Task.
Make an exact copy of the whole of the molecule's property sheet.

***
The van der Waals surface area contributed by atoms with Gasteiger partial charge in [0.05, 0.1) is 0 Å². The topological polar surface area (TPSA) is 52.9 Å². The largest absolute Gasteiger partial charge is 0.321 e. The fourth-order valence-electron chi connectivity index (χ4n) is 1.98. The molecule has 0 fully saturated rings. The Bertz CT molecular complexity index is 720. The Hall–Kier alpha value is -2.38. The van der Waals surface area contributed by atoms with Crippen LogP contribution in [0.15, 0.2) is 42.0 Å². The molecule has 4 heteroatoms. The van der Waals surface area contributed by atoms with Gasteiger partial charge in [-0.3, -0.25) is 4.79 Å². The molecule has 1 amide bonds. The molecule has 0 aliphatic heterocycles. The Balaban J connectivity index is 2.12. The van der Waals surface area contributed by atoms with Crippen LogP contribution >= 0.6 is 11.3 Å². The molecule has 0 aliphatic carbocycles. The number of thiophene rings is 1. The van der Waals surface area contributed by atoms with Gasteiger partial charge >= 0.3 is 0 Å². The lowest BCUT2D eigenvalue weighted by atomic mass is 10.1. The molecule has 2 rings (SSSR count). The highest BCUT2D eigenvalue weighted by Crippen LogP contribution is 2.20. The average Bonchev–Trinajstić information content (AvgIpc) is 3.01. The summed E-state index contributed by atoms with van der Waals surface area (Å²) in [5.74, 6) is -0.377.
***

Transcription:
The van der Waals surface area contributed by atoms with Gasteiger partial charge in [0.05, 0.1) is 0 Å². The topological polar surface area (TPSA) is 52.9 Å². The largest absolute Gasteiger partial charge is 0.321 e. The fourth-order valence-electron chi connectivity index (χ4n) is 1.98. The molecule has 0 fully saturated rings. The Bertz CT molecular complexity index is 720. The Hall–Kier alpha value is -2.38. The van der Waals surface area contributed by atoms with Crippen LogP contribution in [0.15, 0.2) is 42.0 Å². The molecule has 4 heteroatoms. The van der Waals surface area contributed by atoms with Gasteiger partial charge in [-0.3, -0.25) is 4.79 Å². The molecule has 1 amide bonds. The molecule has 0 aliphatic heterocycles. The Balaban J connectivity index is 2.12. The van der Waals surface area contributed by atoms with Crippen LogP contribution >= 0.6 is 11.3 Å². The molecule has 0 aliphatic carbocycles. The number of thiophene rings is 1. The van der Waals surface area contributed by atoms with Gasteiger partial charge >= 0.3 is 0 Å². The lowest BCUT2D eigenvalue weighted by atomic mass is 10.1. The molecule has 2 rings (SSSR count). The highest BCUT2D eigenvalue weighted by Crippen LogP contribution is 2.20. The average Bonchev–Trinajstić information content (AvgIpc) is 3.01. The summed E-state index contributed by atoms with van der Waals surface area (Å²) in [5.74, 6) is -0.377.